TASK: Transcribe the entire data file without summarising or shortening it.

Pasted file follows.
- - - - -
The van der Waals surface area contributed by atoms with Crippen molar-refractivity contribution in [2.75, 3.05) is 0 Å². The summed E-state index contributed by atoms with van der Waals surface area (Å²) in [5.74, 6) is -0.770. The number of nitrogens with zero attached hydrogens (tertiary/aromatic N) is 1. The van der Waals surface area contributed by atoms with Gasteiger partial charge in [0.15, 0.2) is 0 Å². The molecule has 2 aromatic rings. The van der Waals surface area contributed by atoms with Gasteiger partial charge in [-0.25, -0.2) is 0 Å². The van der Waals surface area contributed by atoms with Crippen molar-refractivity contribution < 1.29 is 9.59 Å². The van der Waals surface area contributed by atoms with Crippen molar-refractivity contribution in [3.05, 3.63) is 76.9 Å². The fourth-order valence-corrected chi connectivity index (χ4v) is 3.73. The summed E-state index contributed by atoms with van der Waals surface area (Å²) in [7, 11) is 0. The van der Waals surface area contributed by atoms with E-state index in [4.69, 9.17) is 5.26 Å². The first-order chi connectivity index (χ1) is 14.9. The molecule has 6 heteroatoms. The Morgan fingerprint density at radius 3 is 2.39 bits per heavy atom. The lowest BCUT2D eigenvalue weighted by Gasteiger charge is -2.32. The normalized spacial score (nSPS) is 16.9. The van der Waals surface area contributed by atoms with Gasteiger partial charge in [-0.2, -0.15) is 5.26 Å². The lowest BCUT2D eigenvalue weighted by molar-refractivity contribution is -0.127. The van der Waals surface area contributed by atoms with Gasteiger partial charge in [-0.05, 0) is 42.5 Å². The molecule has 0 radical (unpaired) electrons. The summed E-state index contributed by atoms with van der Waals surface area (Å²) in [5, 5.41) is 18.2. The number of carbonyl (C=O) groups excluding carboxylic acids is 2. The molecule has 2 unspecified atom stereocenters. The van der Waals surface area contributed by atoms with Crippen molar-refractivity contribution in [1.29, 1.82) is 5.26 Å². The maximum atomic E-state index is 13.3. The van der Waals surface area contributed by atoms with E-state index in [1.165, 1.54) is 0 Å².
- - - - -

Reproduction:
The van der Waals surface area contributed by atoms with Crippen molar-refractivity contribution in [2.75, 3.05) is 0 Å². The summed E-state index contributed by atoms with van der Waals surface area (Å²) in [5.74, 6) is -0.770. The number of nitrogens with zero attached hydrogens (tertiary/aromatic N) is 1. The van der Waals surface area contributed by atoms with Gasteiger partial charge in [0.15, 0.2) is 0 Å². The molecule has 2 aromatic rings. The van der Waals surface area contributed by atoms with Gasteiger partial charge in [-0.25, -0.2) is 0 Å². The van der Waals surface area contributed by atoms with Crippen molar-refractivity contribution < 1.29 is 9.59 Å². The van der Waals surface area contributed by atoms with Crippen molar-refractivity contribution in [3.05, 3.63) is 76.9 Å². The fourth-order valence-corrected chi connectivity index (χ4v) is 3.73. The summed E-state index contributed by atoms with van der Waals surface area (Å²) in [7, 11) is 0. The van der Waals surface area contributed by atoms with E-state index in [4.69, 9.17) is 5.26 Å². The first-order chi connectivity index (χ1) is 14.9. The molecule has 6 heteroatoms. The Morgan fingerprint density at radius 3 is 2.39 bits per heavy atom. The lowest BCUT2D eigenvalue weighted by Gasteiger charge is -2.32. The normalized spacial score (nSPS) is 16.9. The van der Waals surface area contributed by atoms with Gasteiger partial charge in [-0.2, -0.15) is 5.26 Å². The lowest BCUT2D eigenvalue weighted by molar-refractivity contribution is -0.127. The van der Waals surface area contributed by atoms with Gasteiger partial charge in [-0.05, 0) is 42.5 Å². The molecule has 0 radical (unpaired) electrons. The summed E-state index contributed by atoms with van der Waals surface area (Å²) in [5, 5.41) is 18.2. The number of carbonyl (C=O) groups excluding carboxylic acids is 2. The molecule has 2 unspecified atom stereocenters. The van der Waals surface area contributed by atoms with Crippen molar-refractivity contribution in [1.29, 1.82) is 5.26 Å². The maximum atomic E-state index is 13.3. The van der Waals surface area contributed by atoms with E-state index in [1.165, 1.54) is 0 Å².